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Start saving early and the Social Security

February 13, 2005|by TIM ROWLAND

Policies promoting longer working life could ameliorate some of the potential demographic stresses.

- Alan Greenspan




No, I don't have any idea what that means either. But it doesn't sound good, especially if you have any idea of retiring before you reach the age of 85.

Today's column deals with issues so ensnared that no adult fully comprehends them, but it is targeted to kids. Young adults can gather 'round too, but frankly I've found that by the time a person hits 30 he has become so set in his ways he is beyond meaningful redemption.

But if you're in your teens, no doubt you've heard mom and pop, or the "dude" on the news or some political hack blowing steam about this little thing called "Social Security."

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People are wondering whether it will still be around when they retire. They wonder if the system will go bankrupt. They wonder if their benefits will be cut.

Here's what the whole Social Security debate should mean to you:

Zip.

Ignore it. If you see a newspaper story on it, immediately turn to the sports section. If you see it debated on television, turn the channel.

Remember, no one is trustworthy on the subject. You cannot confidently trust one word that comes out of the mouth of the president of the United States. You cannot confidently trust one word that comes from the mouths of the Democratic opposition. Both sides have clearly demonstrated that they will say anything to get their way. So ignore them.

Politics is OK for people who want to manipulate the lives of others, but when it comes to your own life you should give politics a wide berth.

Even people who have no intention to deceive will deceive nonetheless, because in the final analysis they don't know, can't know, the answers.

So what can you do when there is so much conflicting information and so many conflicting opinions? The same thing you should always do when you can't rely on others: Rely on yourself.

It's probably safe to say that the young people who will really need the safety net of Social Security when they retire are not reading this. The fact that you are reading shows you have a glimmer of awareness that will prove useful as you age, and eventually allow you to spit in the government's eye.

Keep in mind, relying on government for anything is a bad idea. Just turn on C-Span some time and listen to some of the goofs in Congress. If you still want to trust your future happiness to them, you need more help than Social Security is ever likely to provide.

But there is one person you can trust and rely on: You. You, with a little help from mathematics. Here's the deal: If, between the ages of 20 and 65, you put just $70 each month into a stock market index fund, you can expect to retire (based on historical stock market returns) with just over $1 million in your account.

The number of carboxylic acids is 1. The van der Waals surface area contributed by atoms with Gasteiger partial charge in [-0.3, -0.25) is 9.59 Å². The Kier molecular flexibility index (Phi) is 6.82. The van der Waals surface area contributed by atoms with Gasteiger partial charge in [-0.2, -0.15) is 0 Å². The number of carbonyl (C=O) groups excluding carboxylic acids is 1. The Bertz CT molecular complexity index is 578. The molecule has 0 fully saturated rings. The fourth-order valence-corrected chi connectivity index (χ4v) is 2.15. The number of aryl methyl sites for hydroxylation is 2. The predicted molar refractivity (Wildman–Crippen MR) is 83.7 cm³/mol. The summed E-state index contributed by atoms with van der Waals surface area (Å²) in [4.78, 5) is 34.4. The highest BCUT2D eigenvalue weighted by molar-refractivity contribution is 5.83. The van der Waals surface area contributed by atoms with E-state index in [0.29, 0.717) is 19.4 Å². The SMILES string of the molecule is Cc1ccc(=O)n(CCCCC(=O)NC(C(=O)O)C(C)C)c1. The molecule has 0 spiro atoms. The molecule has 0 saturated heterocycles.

Social what?

I don't have any strong feelings about smoking one way or the other, but I know this. You can buy one pack a day and it's no big strain on your budget. But if you saved the money instead, at the end of 45 years you would have $1.8 million.

Of course if you have a college degree, you can certainly expect to be able to save more than $70 to $120 a month. So here's the math: Supposing you enter the work force at age 22 and retire early at age 59: Save $200 a month and you wind up with $1.23 million. Keep working until 65 and you'll stand at $2.1 million. Are you still going to care about "demographic stresses"? You are not, because Social Security will have about as much relevance to you as your change jar.

Obviously, things aren't quite that simple, although they're close. The numbers assume a tax-deferred account and a historical market return of close to 11 percent. And there's always the risk of some calamity we cannot foresee. But the odds will be greatly in your favor. In fact, the greatest risk is that at some point you may fancy yourself a great stock picker or day trader and blow a big chunk on a silly investment instead of leaving well enough alone.

If you are young, time is your friend. That $70-a-month investment that will make you $1 million if you start at age 20, will only net you $345,000 if you wait until age 30 to begin saving. On the other hand, if you're a go-getter 17-year-old with a part-time job, those three extra years of investing will bring your total to nearly $1.5 million.

The key is to start saving early and to save steadily. If you do this, the amount that you save each month is relatively insignificant and will, in the end, only be the difference between being wealthy and being real wealthy.

Money will not guarantee your happiness - there are other areas of your life to work on for that, and it is critical that you do. But with that in place, I see no advantage to being happy and poor over being happy and rich.

And if it spares you from having to pay attention to old coots talking about ameliorating potential demographic stresses, isn't that itself more than worth the effort?

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